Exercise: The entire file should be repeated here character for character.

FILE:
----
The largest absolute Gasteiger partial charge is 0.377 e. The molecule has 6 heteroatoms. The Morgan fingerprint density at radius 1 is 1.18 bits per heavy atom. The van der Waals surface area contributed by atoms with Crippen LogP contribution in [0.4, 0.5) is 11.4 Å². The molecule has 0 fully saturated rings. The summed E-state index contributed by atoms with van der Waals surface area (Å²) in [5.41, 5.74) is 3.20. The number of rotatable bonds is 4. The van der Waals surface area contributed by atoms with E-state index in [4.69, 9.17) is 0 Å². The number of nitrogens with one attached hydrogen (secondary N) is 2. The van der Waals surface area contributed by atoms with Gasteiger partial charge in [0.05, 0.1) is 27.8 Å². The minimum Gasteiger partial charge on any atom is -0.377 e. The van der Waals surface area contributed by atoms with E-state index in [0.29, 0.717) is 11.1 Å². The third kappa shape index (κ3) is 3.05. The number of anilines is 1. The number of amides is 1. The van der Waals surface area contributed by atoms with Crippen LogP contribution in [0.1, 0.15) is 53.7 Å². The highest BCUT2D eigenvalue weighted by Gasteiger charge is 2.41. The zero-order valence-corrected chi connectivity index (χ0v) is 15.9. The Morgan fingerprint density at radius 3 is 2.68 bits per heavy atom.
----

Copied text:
The largest absolute Gasteiger partial charge is 0.377 e. The molecule has 6 heteroatoms. The Morgan fingerprint density at radius 1 is 1.18 bits per heavy atom. The van der Waals surface area contributed by atoms with Crippen LogP contribution in [0.4, 0.5) is 11.4 Å². The molecule has 0 fully saturated rings. The summed E-state index contributed by atoms with van der Waals surface area (Å²) in [5.41, 5.74) is 3.20. The number of rotatable bonds is 4. The van der Waals surface area contributed by atoms with E-state index in [4.69, 9.17) is 0 Å². The number of nitrogens with one attached hydrogen (secondary N) is 2. The van der Waals surface area contributed by atoms with Gasteiger partial charge in [0.05, 0.1) is 27.8 Å². The minimum Gasteiger partial charge on any atom is -0.377 e. The van der Waals surface area contributed by atoms with E-state index in [0.29, 0.717) is 11.1 Å². The third kappa shape index (κ3) is 3.05. The number of anilines is 1. The number of amides is 1. The van der Waals surface area contributed by atoms with Crippen LogP contribution in [0.1, 0.15) is 53.7 Å². The highest BCUT2D eigenvalue weighted by Gasteiger charge is 2.41. The zero-order valence-corrected chi connectivity index (χ0v) is 15.9. The Morgan fingerprint density at radius 3 is 2.68 bits per heavy atom.